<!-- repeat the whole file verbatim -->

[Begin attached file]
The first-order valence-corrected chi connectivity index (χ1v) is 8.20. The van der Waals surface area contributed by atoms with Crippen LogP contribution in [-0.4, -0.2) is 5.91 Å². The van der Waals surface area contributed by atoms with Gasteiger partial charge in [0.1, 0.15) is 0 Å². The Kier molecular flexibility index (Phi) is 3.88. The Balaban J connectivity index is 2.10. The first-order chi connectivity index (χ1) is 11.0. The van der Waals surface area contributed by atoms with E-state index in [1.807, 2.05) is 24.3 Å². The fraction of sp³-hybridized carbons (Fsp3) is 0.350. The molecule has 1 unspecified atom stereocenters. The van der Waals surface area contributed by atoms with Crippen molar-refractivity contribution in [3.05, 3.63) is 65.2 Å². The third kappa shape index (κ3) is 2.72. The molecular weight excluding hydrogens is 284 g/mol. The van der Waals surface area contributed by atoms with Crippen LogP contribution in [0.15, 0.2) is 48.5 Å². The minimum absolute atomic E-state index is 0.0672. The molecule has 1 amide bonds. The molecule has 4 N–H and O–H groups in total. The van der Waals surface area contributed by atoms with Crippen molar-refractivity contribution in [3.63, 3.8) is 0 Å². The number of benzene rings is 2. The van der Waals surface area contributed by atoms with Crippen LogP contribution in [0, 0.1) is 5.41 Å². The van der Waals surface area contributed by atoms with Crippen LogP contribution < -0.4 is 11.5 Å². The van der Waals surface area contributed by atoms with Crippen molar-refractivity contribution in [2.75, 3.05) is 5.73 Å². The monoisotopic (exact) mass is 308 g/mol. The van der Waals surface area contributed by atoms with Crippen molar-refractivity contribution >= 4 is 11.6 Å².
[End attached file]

The first-order valence-corrected chi connectivity index (χ1v) is 8.20. The van der Waals surface area contributed by atoms with Crippen LogP contribution in [-0.4, -0.2) is 5.91 Å². The van der Waals surface area contributed by atoms with Gasteiger partial charge in [0.1, 0.15) is 0 Å². The Kier molecular flexibility index (Phi) is 3.88. The Balaban J connectivity index is 2.10. The first-order chi connectivity index (χ1) is 11.0. The van der Waals surface area contributed by atoms with E-state index in [1.807, 2.05) is 24.3 Å². The fraction of sp³-hybridized carbons (Fsp3) is 0.350. The molecule has 1 unspecified atom stereocenters. The van der Waals surface area contributed by atoms with Crippen molar-refractivity contribution in [3.05, 3.63) is 65.2 Å². The third kappa shape index (κ3) is 2.72. The molecular weight excluding hydrogens is 284 g/mol. The van der Waals surface area contributed by atoms with Crippen LogP contribution in [0.15, 0.2) is 48.5 Å². The minimum absolute atomic E-state index is 0.0672. The molecule has 1 amide bonds. The molecule has 4 N–H and O–H groups in total. The van der Waals surface area contributed by atoms with Crippen molar-refractivity contribution in [3.63, 3.8) is 0 Å². The number of benzene rings is 2. The van der Waals surface area contributed by atoms with Crippen LogP contribution in [0, 0.1) is 5.41 Å². The van der Waals surface area contributed by atoms with Crippen LogP contribution < -0.4 is 11.5 Å². The van der Waals surface area contributed by atoms with Crippen molar-refractivity contribution in [2.75, 3.05) is 5.73 Å². The monoisotopic (exact) mass is 308 g/mol. The van der Waals surface area contributed by atoms with Crippen molar-refractivity contribution >= 4 is 11.6 Å².